The 44-year-old was born in Wisconsin and is the second of six children. All raised by her mother and father. At the age of 16, her family moved to Georgia where she completed high school and went on to earn a B.A. from Spelman College. She also earned a Master's Degree at the University of Austin before going to Yale Law School for her J.D.
Abrams said she hasn't always lived a life of privilege.
"We grew up poor," she said. "We had the water cutoff. My mom called that 'urban camping.' We had a meal that we used to love. It's called "Mom's Specialty" and it wasn't until we were older that we realized, 'Mom's Specialty' was [food] that was leftover that was cheap."
That humble upbringing has informed much of Abrams' political platform. As she campaigns to become governor, the historic prospects aren't lost on her. If she wins, she'd be the first woman governor and the first African-American governor for the state of Georgia.
Important firsts, for a politician who was also the "first woman to lead either party in the Georgia General Assembly and the first African American to lead in the House of Representatives.
And, if you want to go back to her school days, she says she's been told she was also the first African-American girl to be the valedictorian of her high school.
"I appreciate what this moment means," she said.
But it's a lot of work crisscrossing the state and we've also learned meditation is what keeps Abrams centered.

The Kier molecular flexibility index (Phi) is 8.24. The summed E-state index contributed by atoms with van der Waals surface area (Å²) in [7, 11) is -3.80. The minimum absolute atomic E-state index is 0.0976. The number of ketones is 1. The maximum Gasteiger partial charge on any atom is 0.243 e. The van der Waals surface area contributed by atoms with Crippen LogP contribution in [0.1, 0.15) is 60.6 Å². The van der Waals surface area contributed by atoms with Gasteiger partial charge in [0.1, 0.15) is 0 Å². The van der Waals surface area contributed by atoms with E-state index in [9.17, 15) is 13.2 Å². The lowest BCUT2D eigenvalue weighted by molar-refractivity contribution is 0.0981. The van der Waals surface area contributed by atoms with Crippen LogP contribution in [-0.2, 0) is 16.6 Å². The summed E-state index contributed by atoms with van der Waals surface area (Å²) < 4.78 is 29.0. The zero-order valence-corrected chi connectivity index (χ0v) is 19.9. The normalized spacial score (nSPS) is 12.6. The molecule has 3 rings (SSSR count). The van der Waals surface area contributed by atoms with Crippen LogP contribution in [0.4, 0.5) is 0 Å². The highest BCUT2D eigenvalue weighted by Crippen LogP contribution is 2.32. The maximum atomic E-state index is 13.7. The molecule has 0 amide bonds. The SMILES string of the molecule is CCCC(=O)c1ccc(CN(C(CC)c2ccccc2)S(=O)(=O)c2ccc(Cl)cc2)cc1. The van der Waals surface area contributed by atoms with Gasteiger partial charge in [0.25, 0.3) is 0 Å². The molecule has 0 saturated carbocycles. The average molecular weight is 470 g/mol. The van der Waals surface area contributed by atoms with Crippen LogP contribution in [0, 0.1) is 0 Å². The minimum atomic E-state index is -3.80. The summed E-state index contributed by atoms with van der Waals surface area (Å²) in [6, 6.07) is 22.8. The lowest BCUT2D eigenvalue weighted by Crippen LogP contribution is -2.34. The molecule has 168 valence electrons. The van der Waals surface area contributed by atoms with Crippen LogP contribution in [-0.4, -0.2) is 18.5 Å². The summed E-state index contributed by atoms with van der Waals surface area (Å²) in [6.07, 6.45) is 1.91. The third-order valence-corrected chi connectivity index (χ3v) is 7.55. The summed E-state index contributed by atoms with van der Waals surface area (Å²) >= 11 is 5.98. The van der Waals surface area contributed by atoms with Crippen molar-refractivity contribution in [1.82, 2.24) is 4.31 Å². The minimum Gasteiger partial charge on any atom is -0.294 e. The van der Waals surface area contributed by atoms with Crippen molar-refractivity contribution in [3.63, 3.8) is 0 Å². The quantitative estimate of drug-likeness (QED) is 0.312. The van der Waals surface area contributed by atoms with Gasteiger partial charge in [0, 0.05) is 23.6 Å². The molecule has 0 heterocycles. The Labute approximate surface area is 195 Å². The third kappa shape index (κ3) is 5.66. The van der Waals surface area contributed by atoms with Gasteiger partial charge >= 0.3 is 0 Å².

"I started probably about a year ago," she said. "I find that by taking that time in the morning, 15-20 minutes, it really makes it easier to get through the day and when the bad things happen, when stress happen, when the unexpected happens."
Like when news of her $200,000 debt made national headlines and many suggested she not run for governor
"I have a real life," she said, with emotion in her voice.
"If you believe this [running for governor] is the right thing, then you should believe in all of who you are. And, you have to tell your whole story. You have to tell your whole truth. You don't get to keep parts of it back because they are embarrassing."
She explains part of the debt is from student loans, credit cards and back taxes. She says she fell into debt when her parents needed help after they were struck by Hurricane Katrina and a series of family events led to the couple adopting Abrams' niece.
Despite everything, she says through all her ups and downs, her family has kept her grounded.
As she walked across her living room, pointing out family members in pictures that line her mantel, she turns to the camera and says, "I'm just grateful to have grown up with a family that loves and protects us and also challenges us to be better people."
As the race to find Georgia's next governor heats up, 11Alive will be profiling several of the candidates who will appear on the ballot.
Also, look for more extensive coverage of this race and others until Election Day, Nov. 6, as Georgia Votes 2018.